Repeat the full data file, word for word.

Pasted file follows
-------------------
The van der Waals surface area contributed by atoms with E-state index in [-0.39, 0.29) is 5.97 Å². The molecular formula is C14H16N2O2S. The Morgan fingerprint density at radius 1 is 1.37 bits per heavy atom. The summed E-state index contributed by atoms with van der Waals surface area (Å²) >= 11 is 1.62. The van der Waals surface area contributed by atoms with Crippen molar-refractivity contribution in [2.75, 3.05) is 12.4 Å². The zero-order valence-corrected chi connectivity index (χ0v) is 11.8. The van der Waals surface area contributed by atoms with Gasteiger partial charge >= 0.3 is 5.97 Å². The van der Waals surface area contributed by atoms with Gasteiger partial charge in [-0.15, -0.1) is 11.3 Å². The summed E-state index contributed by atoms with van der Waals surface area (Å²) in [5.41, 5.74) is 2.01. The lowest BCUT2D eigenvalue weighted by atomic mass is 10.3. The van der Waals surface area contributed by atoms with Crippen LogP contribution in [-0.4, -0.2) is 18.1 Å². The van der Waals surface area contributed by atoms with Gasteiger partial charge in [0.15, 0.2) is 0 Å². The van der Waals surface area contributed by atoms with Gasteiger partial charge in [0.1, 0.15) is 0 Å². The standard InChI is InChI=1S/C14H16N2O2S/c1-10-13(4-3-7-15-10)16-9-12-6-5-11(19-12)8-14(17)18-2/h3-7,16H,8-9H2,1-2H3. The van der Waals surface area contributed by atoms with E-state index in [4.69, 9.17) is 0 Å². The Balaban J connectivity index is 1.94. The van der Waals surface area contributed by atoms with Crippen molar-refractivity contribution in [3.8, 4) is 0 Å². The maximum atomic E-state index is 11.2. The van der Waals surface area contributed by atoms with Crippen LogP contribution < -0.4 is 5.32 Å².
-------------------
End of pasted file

The van der Waals surface area contributed by atoms with E-state index in [-0.39, 0.29) is 5.97 Å². The molecular formula is C14H16N2O2S. The Morgan fingerprint density at radius 1 is 1.37 bits per heavy atom. The summed E-state index contributed by atoms with van der Waals surface area (Å²) >= 11 is 1.62. The van der Waals surface area contributed by atoms with Crippen molar-refractivity contribution in [2.75, 3.05) is 12.4 Å². The zero-order valence-corrected chi connectivity index (χ0v) is 11.8. The van der Waals surface area contributed by atoms with Gasteiger partial charge >= 0.3 is 5.97 Å². The van der Waals surface area contributed by atoms with Gasteiger partial charge in [-0.15, -0.1) is 11.3 Å². The summed E-state index contributed by atoms with van der Waals surface area (Å²) in [5.41, 5.74) is 2.01. The lowest BCUT2D eigenvalue weighted by atomic mass is 10.3. The van der Waals surface area contributed by atoms with Crippen LogP contribution in [-0.4, -0.2) is 18.1 Å². The van der Waals surface area contributed by atoms with Gasteiger partial charge in [0.15, 0.2) is 0 Å². The van der Waals surface area contributed by atoms with Gasteiger partial charge in [0.1, 0.15) is 0 Å². The standard InChI is InChI=1S/C14H16N2O2S/c1-10-13(4-3-7-15-10)16-9-12-6-5-11(19-12)8-14(17)18-2/h3-7,16H,8-9H2,1-2H3. The van der Waals surface area contributed by atoms with E-state index in [4.69, 9.17) is 0 Å². The Balaban J connectivity index is 1.94. The van der Waals surface area contributed by atoms with Crippen molar-refractivity contribution in [3.8, 4) is 0 Å². The maximum atomic E-state index is 11.2. The van der Waals surface area contributed by atoms with Crippen LogP contribution < -0.4 is 5.32 Å².